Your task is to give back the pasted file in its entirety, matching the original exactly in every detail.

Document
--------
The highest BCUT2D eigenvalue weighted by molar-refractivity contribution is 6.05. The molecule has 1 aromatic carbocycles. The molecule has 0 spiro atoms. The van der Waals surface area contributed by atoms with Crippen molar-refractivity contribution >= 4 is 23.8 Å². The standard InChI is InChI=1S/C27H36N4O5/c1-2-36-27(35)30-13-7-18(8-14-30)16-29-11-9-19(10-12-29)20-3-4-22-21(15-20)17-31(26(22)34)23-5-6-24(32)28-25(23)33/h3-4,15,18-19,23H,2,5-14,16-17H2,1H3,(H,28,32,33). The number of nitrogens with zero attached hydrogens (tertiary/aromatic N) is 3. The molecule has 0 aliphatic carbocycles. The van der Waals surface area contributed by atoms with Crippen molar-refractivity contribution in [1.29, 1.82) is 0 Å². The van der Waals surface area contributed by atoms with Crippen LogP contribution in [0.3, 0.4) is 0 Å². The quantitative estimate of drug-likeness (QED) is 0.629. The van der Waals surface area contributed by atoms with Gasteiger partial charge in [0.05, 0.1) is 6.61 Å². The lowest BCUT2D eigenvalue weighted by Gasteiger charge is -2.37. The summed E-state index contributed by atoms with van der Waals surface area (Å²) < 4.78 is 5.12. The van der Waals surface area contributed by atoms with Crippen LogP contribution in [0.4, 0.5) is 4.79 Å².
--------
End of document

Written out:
The highest BCUT2D eigenvalue weighted by molar-refractivity contribution is 6.05. The molecule has 1 aromatic carbocycles. The molecule has 0 spiro atoms. The van der Waals surface area contributed by atoms with Crippen molar-refractivity contribution >= 4 is 23.8 Å². The standard InChI is InChI=1S/C27H36N4O5/c1-2-36-27(35)30-13-7-18(8-14-30)16-29-11-9-19(10-12-29)20-3-4-22-21(15-20)17-31(26(22)34)23-5-6-24(32)28-25(23)33/h3-4,15,18-19,23H,2,5-14,16-17H2,1H3,(H,28,32,33). The number of nitrogens with zero attached hydrogens (tertiary/aromatic N) is 3. The molecule has 0 aliphatic carbocycles. The van der Waals surface area contributed by atoms with Crippen molar-refractivity contribution in [1.29, 1.82) is 0 Å². The van der Waals surface area contributed by atoms with Crippen LogP contribution in [0.3, 0.4) is 0 Å². The quantitative estimate of drug-likeness (QED) is 0.629. The van der Waals surface area contributed by atoms with Gasteiger partial charge in [0.05, 0.1) is 6.61 Å². The lowest BCUT2D eigenvalue weighted by Gasteiger charge is -2.37. The summed E-state index contributed by atoms with van der Waals surface area (Å²) < 4.78 is 5.12. The van der Waals surface area contributed by atoms with Crippen LogP contribution in [0.4, 0.5) is 4.79 Å².